10. 9x45

    9x45 Millennium Member

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    Depending on what ammo, ie, you can't compare standard 124's to +P+ 124's,

    115/124's are about the same, 147/160's about 1" high at 20 yards.

    But keep in mind that 90% of the shots in IDPA are 3-12 yards, so it really doesn't matter.

    Buy the most economical ammo so you can spend more time shooting matches. Again, you will see that ammo weight makes almost no difference compared to everything else going on.

    And don't let anyone tell you that 147's are needed for steel, they are not. The Minor power floor in IDPA, for Glocks, is 125. Poppers have to fall to a 105 floor (because of the revolver guys lower floor).
     
  11. MajorD

    MajorD

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    Agree as above. Many things discussed on forums such as bullet weight loads modified guns etc only start to show a difference once you become an advanced competition shooter.
    Practice with and compete with whatever ammo you can get and afford.
    Many of the so called advantages of certain loads gun modifications types of holsters etc. are seen only at advanced levels where shaving a fraction of a second here or there makes the difference between placing for a prize or an also ran, but even after decades in competition I am still not at the level where I can take advantage of these razor thin improvements.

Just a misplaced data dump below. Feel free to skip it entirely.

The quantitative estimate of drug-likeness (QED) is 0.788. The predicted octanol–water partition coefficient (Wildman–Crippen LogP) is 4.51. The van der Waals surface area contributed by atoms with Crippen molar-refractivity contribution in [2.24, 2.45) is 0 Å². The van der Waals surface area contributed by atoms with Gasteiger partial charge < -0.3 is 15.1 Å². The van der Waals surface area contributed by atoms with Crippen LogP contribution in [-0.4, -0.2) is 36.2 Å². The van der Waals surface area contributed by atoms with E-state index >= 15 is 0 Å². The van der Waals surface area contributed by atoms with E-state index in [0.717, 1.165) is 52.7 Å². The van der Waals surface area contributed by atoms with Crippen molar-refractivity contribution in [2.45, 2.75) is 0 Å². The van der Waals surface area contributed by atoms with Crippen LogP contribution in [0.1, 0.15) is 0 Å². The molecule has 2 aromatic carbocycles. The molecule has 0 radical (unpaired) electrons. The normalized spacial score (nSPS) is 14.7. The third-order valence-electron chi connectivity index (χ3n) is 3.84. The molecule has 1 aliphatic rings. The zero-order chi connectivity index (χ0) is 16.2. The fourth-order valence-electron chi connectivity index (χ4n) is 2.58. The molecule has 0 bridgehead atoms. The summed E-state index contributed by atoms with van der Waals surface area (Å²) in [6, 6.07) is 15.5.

Shoot have fun
     
  12. waktasz

    waktasz Gamer Scumbag

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    Well...good sights and a nice trigger will help everyone at every level
     
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  13. sciolist

    sciolist On the Border

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    If you hold PF constant and increase bullet weight, there's a noticeable difference in how the gun behaves. But people who are loading heavy bullets are probably also using a faster powder. That in conjunction with bullet weight makes a big difference.

    So, if you're comparing factory 115 with a mid-speed powder to hand-loaded 147/150/160 with a fast powder, that will change the performance of a capable shooter.
     
  14. 9x45

    9x45 Millennium Member

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    Yea, in any venue, in any division, for any classification. The rest is up to the shooter.
     
  15. 9x45

    9x45 Millennium Member

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    So I think the OP suffers from two common newbie issues. First is "overthinking". Instead of surfing the internet for advice from no one who has ever shot competition?? Start shooting matches, and practice standard drills under a shot timer. Second, is the "IfOnlies" If only I had a better gun? Aftermarket barrel, aftermarket trigger, aftermarket "Magic" No, that doesn't help. Shooting is 99% the shooter. BUT you have to have the fundamentals down: stance, grip, sight picture and trigger control, then transitions and movement.